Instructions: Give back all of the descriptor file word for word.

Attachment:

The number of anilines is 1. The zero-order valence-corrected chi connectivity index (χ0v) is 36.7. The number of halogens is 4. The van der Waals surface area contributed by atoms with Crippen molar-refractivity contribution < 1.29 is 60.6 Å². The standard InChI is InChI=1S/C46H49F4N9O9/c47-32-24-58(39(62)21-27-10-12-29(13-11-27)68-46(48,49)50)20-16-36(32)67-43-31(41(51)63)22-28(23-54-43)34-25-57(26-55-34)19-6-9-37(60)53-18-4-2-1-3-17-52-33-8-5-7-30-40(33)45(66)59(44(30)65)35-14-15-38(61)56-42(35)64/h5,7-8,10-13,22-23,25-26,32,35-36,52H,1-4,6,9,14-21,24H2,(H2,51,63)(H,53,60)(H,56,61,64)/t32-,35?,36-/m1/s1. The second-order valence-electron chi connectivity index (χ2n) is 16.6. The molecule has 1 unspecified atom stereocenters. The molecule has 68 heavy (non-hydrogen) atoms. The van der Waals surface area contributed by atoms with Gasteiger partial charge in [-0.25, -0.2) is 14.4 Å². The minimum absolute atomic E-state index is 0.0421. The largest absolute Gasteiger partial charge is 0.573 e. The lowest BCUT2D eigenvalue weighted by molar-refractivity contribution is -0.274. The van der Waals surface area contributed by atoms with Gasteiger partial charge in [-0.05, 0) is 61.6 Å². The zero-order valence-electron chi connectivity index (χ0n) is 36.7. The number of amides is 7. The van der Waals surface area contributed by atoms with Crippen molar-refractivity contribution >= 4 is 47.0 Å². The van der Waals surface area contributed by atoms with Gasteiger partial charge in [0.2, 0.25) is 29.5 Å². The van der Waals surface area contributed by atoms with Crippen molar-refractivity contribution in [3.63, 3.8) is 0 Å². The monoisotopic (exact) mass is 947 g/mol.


The number of anilines is 1. The zero-order valence-corrected chi connectivity index (χ0v) is 36.7. The number of halogens is 4. The van der Waals surface area contributed by atoms with Crippen molar-refractivity contribution < 1.29 is 60.6 Å². The standard InChI is InChI=1S/C46H49F4N9O9/c47-32-24-58(39(62)21-27-10-12-29(13-11-27)68-46(48,49)50)20-16-36(32)67-43-31(41(51)63)22-28(23-54-43)34-25-57(26-55-34)19-6-9-37(60)53-18-4-2-1-3-17-52-33-8-5-7-30-40(33)45(66)59(44(30)65)35-14-15-38(61)56-42(35)64/h5,7-8,10-13,22-23,25-26,32,35-36,52H,1-4,6,9,14-21,24H2,(H2,51,63)(H,53,60)(H,56,61,64)/t32-,35?,36-/m1/s1. The second-order valence-electron chi connectivity index (χ2n) is 16.6. The molecule has 1 unspecified atom stereocenters. The molecule has 68 heavy (non-hydrogen) atoms. The van der Waals surface area contributed by atoms with Gasteiger partial charge in [-0.25, -0.2) is 14.4 Å². The minimum absolute atomic E-state index is 0.0421. The largest absolute Gasteiger partial charge is 0.573 e. The lowest BCUT2D eigenvalue weighted by molar-refractivity contribution is -0.274. The van der Waals surface area contributed by atoms with Gasteiger partial charge in [-0.05, 0) is 61.6 Å². The zero-order valence-electron chi connectivity index (χ0n) is 36.7. The number of amides is 7. The van der Waals surface area contributed by atoms with Crippen molar-refractivity contribution >= 4 is 47.0 Å². The van der Waals surface area contributed by atoms with Gasteiger partial charge in [0.2, 0.25) is 29.5 Å². The van der Waals surface area contributed by atoms with Crippen molar-refractivity contribution in [3.63, 3.8) is 0 Å². The monoisotopic (exact) mass is 947 g/mol.